Becoming a first time Landlord
By james on February 26, 2014
So you want to become a real estate investor..... How to begin? First of all, I applaud you! Most don't get the gumption to act on their intuition about owning investment real estate in Portland, but here you are- You had the idea, and now you're doing a little bit o' internet research. Most people actually give up before even getting this far, so lets keep pushing!
How does one get more exposure to the real estate market with limited resources?
Q: Buying a rental property usually requires at least 20% down right?
A: wrong! you can actually purchase a single family residence as an investor with 15% down
Well- that's great, but it doesn't really help me because I've only got about 5% down.... Well, here's where I tell you how to buy another property with 5% down. The trick is that you can buy a house for yourself, and live in it for a while (like at LEAST a year, or better yet TWO years), and then you can purchase another Primary residence while RETAINING the original residence. This is how most of us regular folks become first time landlords. They/we don't buy rentals, but rather -collect and retain primary residences over time. Please don't mis-understand this as some kind of loan scheme, you MUST truly occupy these properties, and the rules allow for it.... but it does take a lot of patience. Also, this method greatly impacts/inhibits your ability to generate cash flow. Because this strategy has you buying with lower down payments, the mortgages you get will have higher payments-- ergo: smaller spread between holding cost and rental income.
The easiest way to do this is to simply purchase the next house without selling the old. HOPEFULLY your income will support both the old mortgage payment AND the new mortgage payment and assorted other debt payments you might have. From my perspective as a mortgage professional, this an example of the SIMPLEST path forward, but I know- Its not always that simple.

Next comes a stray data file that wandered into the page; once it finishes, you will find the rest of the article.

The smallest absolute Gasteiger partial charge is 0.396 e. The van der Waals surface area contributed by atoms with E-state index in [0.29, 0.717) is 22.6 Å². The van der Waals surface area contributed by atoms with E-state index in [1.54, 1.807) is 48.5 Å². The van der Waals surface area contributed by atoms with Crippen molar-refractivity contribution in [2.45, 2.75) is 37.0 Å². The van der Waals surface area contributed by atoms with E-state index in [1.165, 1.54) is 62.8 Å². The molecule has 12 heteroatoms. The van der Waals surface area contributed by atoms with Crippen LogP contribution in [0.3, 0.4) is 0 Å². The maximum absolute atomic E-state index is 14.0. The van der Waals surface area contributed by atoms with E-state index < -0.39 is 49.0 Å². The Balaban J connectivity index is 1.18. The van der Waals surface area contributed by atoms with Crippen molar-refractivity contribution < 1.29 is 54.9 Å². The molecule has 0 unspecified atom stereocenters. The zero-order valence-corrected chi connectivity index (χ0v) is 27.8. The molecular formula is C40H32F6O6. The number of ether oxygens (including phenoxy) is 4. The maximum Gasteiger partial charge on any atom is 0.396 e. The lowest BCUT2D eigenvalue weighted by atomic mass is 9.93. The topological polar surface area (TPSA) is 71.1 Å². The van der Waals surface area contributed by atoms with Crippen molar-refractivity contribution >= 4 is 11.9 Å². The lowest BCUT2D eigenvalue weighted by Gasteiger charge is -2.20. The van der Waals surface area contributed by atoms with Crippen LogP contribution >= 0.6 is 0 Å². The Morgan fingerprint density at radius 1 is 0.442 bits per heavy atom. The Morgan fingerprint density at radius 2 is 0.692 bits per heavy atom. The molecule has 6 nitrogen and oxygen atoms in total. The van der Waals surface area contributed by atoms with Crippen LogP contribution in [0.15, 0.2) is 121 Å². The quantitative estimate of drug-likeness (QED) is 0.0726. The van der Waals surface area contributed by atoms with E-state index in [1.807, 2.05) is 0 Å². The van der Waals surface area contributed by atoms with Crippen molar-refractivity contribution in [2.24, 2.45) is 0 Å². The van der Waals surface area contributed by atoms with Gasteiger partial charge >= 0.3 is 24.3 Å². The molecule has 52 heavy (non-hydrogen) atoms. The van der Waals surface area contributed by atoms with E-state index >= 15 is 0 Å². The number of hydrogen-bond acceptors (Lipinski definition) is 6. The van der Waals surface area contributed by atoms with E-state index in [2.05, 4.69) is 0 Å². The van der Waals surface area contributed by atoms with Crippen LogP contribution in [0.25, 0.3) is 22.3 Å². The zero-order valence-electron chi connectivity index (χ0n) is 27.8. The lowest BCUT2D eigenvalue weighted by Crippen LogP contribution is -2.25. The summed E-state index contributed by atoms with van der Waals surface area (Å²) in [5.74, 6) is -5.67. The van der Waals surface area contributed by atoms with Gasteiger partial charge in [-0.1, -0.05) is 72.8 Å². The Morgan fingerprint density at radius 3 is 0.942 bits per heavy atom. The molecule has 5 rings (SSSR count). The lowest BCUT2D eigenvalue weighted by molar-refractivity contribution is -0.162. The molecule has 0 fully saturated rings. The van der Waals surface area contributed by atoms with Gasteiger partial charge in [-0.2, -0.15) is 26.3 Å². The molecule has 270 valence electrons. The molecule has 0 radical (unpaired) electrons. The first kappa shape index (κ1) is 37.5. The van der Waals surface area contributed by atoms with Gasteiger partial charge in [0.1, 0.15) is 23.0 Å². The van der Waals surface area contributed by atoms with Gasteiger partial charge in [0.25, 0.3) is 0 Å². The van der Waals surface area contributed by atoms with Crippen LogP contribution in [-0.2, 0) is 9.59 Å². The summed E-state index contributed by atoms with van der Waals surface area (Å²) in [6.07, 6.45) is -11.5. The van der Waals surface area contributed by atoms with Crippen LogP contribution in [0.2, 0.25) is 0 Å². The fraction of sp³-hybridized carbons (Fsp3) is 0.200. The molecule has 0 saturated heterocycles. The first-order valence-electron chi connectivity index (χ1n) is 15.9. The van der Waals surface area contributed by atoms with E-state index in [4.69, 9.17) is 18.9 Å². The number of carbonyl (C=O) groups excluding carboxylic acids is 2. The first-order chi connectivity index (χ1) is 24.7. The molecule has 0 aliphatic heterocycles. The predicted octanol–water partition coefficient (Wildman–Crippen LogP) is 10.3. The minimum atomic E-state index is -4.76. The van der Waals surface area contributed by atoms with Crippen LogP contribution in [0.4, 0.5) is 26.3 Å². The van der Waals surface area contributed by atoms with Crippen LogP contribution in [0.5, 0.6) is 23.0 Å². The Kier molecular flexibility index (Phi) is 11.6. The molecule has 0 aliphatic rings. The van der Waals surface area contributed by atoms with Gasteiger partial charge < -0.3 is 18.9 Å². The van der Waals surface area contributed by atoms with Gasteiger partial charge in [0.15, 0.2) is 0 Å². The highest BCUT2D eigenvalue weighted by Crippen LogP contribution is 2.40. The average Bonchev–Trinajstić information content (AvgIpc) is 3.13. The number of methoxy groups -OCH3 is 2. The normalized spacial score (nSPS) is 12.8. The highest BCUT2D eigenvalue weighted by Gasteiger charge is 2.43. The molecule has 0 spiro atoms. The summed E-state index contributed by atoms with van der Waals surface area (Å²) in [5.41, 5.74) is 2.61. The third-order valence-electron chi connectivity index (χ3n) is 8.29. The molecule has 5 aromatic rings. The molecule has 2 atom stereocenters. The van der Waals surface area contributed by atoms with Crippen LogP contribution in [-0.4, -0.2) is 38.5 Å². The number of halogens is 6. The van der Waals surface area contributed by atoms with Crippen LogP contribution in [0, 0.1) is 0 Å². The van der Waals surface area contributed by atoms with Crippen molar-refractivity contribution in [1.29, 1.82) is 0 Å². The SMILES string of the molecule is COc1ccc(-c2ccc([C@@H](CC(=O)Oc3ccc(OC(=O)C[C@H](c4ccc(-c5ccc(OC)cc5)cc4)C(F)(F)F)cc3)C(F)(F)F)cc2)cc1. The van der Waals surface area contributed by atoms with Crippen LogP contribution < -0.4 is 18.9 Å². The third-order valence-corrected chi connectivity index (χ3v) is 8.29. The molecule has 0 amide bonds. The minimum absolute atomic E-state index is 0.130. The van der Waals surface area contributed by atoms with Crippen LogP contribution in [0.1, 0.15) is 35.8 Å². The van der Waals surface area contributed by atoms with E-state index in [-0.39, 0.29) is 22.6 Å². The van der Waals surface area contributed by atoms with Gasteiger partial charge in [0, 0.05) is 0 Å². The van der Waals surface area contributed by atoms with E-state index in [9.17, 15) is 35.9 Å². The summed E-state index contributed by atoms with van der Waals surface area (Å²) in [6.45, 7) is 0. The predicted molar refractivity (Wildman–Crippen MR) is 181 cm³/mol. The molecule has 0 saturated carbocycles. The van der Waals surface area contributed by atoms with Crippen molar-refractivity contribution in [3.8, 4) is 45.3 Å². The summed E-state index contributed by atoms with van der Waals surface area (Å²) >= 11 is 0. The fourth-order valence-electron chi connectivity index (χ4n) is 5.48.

What if you DON'T make enough to support all the debt of the house you want to keep and the house you want to purchase? You've got 2 options- One is : pay off enough installment debt to reduce your debt to income ratio into an acceptable level.
Option 2 is the HARDER PATH- FNMA guidelines allow borrowers to count the rental income on the departing residence if the following criteria are met:
- minimum 30% equity in departing residence (verified by a full residential appraisal)
- signed lease agreement from the new renter that will be moving in
- evidence of receipt of the security deposit from incoming renter
- cash reserves of 6x PITI of both departing mortgage and the new mortgage
SO this is a bit of a higher barrier to say the least- but I have lots of clients that have had a HUGE equity pop since 2010/2011 purchases, and I'm seeing that these items are no longer unreasonable to acquire. (*PS- the 6x PITI in reserve part is almost always covered by an IRA account)..... Speaking of IRA accounts >>
Here is another novel approach to becoming a landlord- USE FUNDS IN YOUR IRA! If you have a self directed IRA, there are ways to use that money to buy rental properties. Please contact me for details about how to do this- it's ninja/black-ops level financial technique. The property purchased with the IRA funds, can actually exist as the asset in that IRA account! The income collected with this real estate can potentially come to you tax deferred just like any other IRA asset.
Here is a link to a great team of Portland professionals who to my knowledge have the most experience with helping investors accomplish this >> USING IRA MONEY TO INVEST IN REAL ESTATE
There are HUGE benefits to being doubly or triply exposed to the Portland real estate market!